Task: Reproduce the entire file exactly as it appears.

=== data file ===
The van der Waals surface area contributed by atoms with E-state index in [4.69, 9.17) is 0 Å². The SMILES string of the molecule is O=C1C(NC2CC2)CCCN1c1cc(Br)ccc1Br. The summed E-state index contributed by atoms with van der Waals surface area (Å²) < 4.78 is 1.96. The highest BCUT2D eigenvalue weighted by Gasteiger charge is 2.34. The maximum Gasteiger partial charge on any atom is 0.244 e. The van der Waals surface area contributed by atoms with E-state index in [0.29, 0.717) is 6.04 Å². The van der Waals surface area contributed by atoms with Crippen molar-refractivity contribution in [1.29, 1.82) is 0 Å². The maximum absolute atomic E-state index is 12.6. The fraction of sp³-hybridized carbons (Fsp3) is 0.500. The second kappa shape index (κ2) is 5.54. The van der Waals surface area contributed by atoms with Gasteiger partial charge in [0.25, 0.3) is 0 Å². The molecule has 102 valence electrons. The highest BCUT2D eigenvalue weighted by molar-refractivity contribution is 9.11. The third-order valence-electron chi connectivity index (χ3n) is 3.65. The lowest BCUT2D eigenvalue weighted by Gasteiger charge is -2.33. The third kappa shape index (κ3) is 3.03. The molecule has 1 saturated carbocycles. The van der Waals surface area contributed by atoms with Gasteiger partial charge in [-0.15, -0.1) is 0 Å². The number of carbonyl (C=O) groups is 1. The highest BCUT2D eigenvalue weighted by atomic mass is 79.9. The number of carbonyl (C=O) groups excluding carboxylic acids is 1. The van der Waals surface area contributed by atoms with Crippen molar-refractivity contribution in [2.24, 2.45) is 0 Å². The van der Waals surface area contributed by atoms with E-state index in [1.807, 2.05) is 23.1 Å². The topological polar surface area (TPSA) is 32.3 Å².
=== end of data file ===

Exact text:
The van der Waals surface area contributed by atoms with E-state index in [4.69, 9.17) is 0 Å². The SMILES string of the molecule is O=C1C(NC2CC2)CCCN1c1cc(Br)ccc1Br. The summed E-state index contributed by atoms with van der Waals surface area (Å²) < 4.78 is 1.96. The highest BCUT2D eigenvalue weighted by Gasteiger charge is 2.34. The maximum Gasteiger partial charge on any atom is 0.244 e. The van der Waals surface area contributed by atoms with E-state index in [0.29, 0.717) is 6.04 Å². The van der Waals surface area contributed by atoms with Crippen molar-refractivity contribution in [1.29, 1.82) is 0 Å². The maximum absolute atomic E-state index is 12.6. The fraction of sp³-hybridized carbons (Fsp3) is 0.500. The second kappa shape index (κ2) is 5.54. The van der Waals surface area contributed by atoms with Gasteiger partial charge in [0.25, 0.3) is 0 Å². The molecule has 102 valence electrons. The highest BCUT2D eigenvalue weighted by molar-refractivity contribution is 9.11. The third-order valence-electron chi connectivity index (χ3n) is 3.65. The lowest BCUT2D eigenvalue weighted by Gasteiger charge is -2.33. The third kappa shape index (κ3) is 3.03. The molecule has 1 saturated carbocycles. The van der Waals surface area contributed by atoms with Gasteiger partial charge in [-0.15, -0.1) is 0 Å². The number of carbonyl (C=O) groups is 1. The highest BCUT2D eigenvalue weighted by atomic mass is 79.9. The number of carbonyl (C=O) groups excluding carboxylic acids is 1. The van der Waals surface area contributed by atoms with Crippen molar-refractivity contribution in [2.24, 2.45) is 0 Å². The van der Waals surface area contributed by atoms with E-state index in [1.807, 2.05) is 23.1 Å². The topological polar surface area (TPSA) is 32.3 Å².